On a sunny Monday morning on August 6, 1945, an American B-29 bomber dropped the first nuclear bomb on the Japanese port city of Hiroshima. The 4.4-ton heavy device, containing 60 kilograms of uranium, exploded at 8:15 a.m. local time and caused the immediate death of an estimated 70,000 people and the protracted, often lasting a lifetime, suffering of tens of thousands.1 Three days later, on August 9, 1945, a second nuclear device was dropped on Nagasaki, killing tens of thousands more. The Pacific War came to an end on August 14 (August 15 in Japan), and the formal surrender of Japan to the allied forces was signed on September 2, 1945.2 Seventy-five years later we remember the victims and the events that changed the course of history.
Many historians suggest that while the bombs may have shortened the duration of the war in the Pacific, and, consequently, saved hundreds of thousands of American and Japanese soldiers and civilians, dropping the atomic bombs was not necessary for the Allies to win the war. One well-documented analysis asserts that the bombs were intended by the United States government to be a clear message to the erstwhile ally, the Soviet government, as part of a political calculation in an increasingly tense relationship.3
The following decades were marked by the Cold War. Generations of people from around the globe have lived under its shadow since then. When the Soviet Union acquired nuclear capabilities, the world found itself in a stalemate. East and West continued to build up their ability to destroy every living being on Planet Earth again and again. Other countries joined the nuclear power club. Deterrence became the keyword of diplomacy.
Nuclear deterrence was built on fear. If you send your intercontinental ballistic missiles (IBMs), destroying every major city in my country, I will retaliate by sending my IBMs, making sure that nothing and no one will survive in your country. Fear of annihilation and total destruction kept the missiles in their silos. The balance of fear worked—even though only barely. Those who remember the Cuban Missile Crisis and have read documents related to these tense moments recognize that the world was very close to war—and potentially complete destruction—during those months.
The fall of the Berlin Wall and the apparent demise of communism in 1989 seemed to usher in more hopeful times. This window of opportunity, however, was short-lived. Since then our planet hasn’t become a safer place. Fears on a global scale impact everyone: wars in the Middle East affecting the entire world; terrorist threats in every corner of the planet; the menace of biological warfare; and, now, the strangling grip of a virus touching every nation. There is no balance of fear that will ever produce something good.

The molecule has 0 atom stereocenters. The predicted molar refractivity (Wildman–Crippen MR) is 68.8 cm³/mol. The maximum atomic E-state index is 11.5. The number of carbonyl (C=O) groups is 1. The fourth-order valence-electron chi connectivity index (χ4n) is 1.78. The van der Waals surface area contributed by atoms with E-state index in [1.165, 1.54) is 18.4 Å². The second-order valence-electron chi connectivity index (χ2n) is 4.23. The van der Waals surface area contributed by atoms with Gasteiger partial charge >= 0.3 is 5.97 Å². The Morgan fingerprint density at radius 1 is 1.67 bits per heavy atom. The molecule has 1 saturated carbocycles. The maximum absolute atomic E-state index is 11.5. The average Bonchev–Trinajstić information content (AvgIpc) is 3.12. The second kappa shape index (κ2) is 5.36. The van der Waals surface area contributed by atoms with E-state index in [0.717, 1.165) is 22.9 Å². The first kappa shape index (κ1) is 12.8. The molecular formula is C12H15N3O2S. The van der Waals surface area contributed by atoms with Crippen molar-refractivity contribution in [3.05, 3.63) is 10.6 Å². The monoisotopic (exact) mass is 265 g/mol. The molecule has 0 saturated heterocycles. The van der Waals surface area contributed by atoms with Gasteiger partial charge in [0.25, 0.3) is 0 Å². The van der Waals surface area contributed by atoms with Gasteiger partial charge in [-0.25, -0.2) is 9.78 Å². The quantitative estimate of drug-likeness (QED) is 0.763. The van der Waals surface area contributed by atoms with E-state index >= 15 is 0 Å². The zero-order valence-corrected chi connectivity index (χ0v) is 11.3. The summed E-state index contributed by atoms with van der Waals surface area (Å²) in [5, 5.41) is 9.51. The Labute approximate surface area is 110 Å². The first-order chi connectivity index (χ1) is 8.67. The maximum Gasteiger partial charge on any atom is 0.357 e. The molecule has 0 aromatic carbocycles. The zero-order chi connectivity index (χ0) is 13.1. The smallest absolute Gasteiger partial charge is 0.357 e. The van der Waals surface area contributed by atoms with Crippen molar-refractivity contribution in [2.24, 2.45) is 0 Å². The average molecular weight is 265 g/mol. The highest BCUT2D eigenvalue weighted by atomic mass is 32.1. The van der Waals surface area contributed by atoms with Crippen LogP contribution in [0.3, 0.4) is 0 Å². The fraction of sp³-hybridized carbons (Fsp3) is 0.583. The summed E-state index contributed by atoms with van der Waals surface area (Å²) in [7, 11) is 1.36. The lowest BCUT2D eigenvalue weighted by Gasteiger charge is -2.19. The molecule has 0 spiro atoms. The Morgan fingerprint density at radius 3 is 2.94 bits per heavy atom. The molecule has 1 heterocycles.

No one—generals or civilians—can fully anticipate how the decisions made under the reign of fear will change either national or personal history, and none of us would trade our moment 75 years later for the fearful decisions taken long ago. Fear perpetuates itself, until those who could be friends and partners dissolve into nationalistic, tribal, or racial antagonists.
Fear often also drives many of our decisions. In the midst of a pandemic we’re afraid of the future. We fear the effect of the virus on our health. We wonder if we will be the next to lose our jobs. We are anxious for our children or grandchildren. Fear has a tendency to suck joy, happiness, and contentment out of our existence. Life based on a balance of fear is not a God-centered life.
Scripture tells us that there’s only one antidote: “There is no fear in love. But perfect love drives out fear, because fear has to do with punishment. The one who fears is not made perfect in love” (1 John 4:18, NIV).4 Perfect love drives out fear uses a very strong verbal form in the original Greek text. It suggests radical removal. Fear needs to be given to the One who overcame fear—and judgment and death. His love can overcome our fears. His grace can transform our trembling hearts. His compassion reaches out to everyone, regardless of gender, race, nationality, income, and education. There is no balance of fear in God’s government.
Gerald A. Klingbeil is a native of Germany and serves as an associate editor for Adventist Review Ministries.
3Gar Alperovitz, “Did America Have to Drop the Bomb? Not to End the War, But Truman Wanted to Intimidate Russia,” The Washington Post(Aug. 4, 1985), online at https://www.washingtonpost.com/archive/opinions/1985/08/04/did-america-have-to-drop-the-bombnot-to-end-the-war-but-truman-wanted-to-intimidate-russia/46105dff-8594-4f6c-b6d7-ef1b6cb6530d/.
4Texts credited to NIV are from the Holy Bible, New International Version. Copyright ã 1973, 1978, 1984, 2011 by Biblica, Inc. Used by permission. All rights reserved worldwide.